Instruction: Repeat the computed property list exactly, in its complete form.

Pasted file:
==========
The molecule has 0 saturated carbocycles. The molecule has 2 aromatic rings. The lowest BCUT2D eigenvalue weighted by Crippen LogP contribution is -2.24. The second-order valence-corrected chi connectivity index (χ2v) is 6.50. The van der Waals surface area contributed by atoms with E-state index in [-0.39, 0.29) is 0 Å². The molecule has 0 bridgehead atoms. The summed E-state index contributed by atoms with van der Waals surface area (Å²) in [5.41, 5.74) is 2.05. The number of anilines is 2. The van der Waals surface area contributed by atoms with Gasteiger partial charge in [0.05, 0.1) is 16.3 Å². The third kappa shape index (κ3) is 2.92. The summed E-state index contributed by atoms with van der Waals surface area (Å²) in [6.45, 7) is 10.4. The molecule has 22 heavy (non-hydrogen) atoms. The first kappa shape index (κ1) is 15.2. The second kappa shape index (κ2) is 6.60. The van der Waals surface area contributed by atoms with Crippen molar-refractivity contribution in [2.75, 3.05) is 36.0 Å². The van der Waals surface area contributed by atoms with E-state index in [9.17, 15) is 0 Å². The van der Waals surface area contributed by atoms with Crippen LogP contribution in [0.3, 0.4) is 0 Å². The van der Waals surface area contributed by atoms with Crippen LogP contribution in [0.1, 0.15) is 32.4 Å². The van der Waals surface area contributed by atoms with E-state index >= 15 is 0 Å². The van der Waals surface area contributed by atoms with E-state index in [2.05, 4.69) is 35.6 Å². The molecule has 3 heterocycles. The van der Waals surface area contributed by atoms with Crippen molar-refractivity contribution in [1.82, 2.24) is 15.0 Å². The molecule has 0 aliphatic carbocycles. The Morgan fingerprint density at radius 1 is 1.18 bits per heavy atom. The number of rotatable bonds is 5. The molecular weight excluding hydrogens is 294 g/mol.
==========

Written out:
The molecule has 0 saturated carbocycles. The molecule has 2 aromatic rings. The lowest BCUT2D eigenvalue weighted by Crippen LogP contribution is -2.24. The second-order valence-corrected chi connectivity index (χ2v) is 6.50. The van der Waals surface area contributed by atoms with E-state index in [-0.39, 0.29) is 0 Å². The molecule has 0 bridgehead atoms. The summed E-state index contributed by atoms with van der Waals surface area (Å²) in [5.41, 5.74) is 2.05. The number of anilines is 2. The van der Waals surface area contributed by atoms with Gasteiger partial charge in [0.05, 0.1) is 16.3 Å². The third kappa shape index (κ3) is 2.92. The summed E-state index contributed by atoms with van der Waals surface area (Å²) in [6.45, 7) is 10.4. The molecule has 22 heavy (non-hydrogen) atoms. The first kappa shape index (κ1) is 15.2. The second kappa shape index (κ2) is 6.60. The van der Waals surface area contributed by atoms with Crippen molar-refractivity contribution in [2.75, 3.05) is 36.0 Å². The van der Waals surface area contributed by atoms with E-state index in [9.17, 15) is 0 Å². The van der Waals surface area contributed by atoms with Crippen LogP contribution in [0.3, 0.4) is 0 Å². The van der Waals surface area contributed by atoms with Crippen LogP contribution in [0.1, 0.15) is 32.4 Å². The van der Waals surface area contributed by atoms with E-state index >= 15 is 0 Å². The van der Waals surface area contributed by atoms with E-state index in [2.05, 4.69) is 35.6 Å². The molecule has 3 heterocycles. The van der Waals surface area contributed by atoms with Crippen molar-refractivity contribution in [1.82, 2.24) is 15.0 Å². The molecule has 0 aliphatic carbocycles. The Morgan fingerprint density at radius 1 is 1.18 bits per heavy atom. The number of rotatable bonds is 5. The molecular weight excluding hydrogens is 294 g/mol.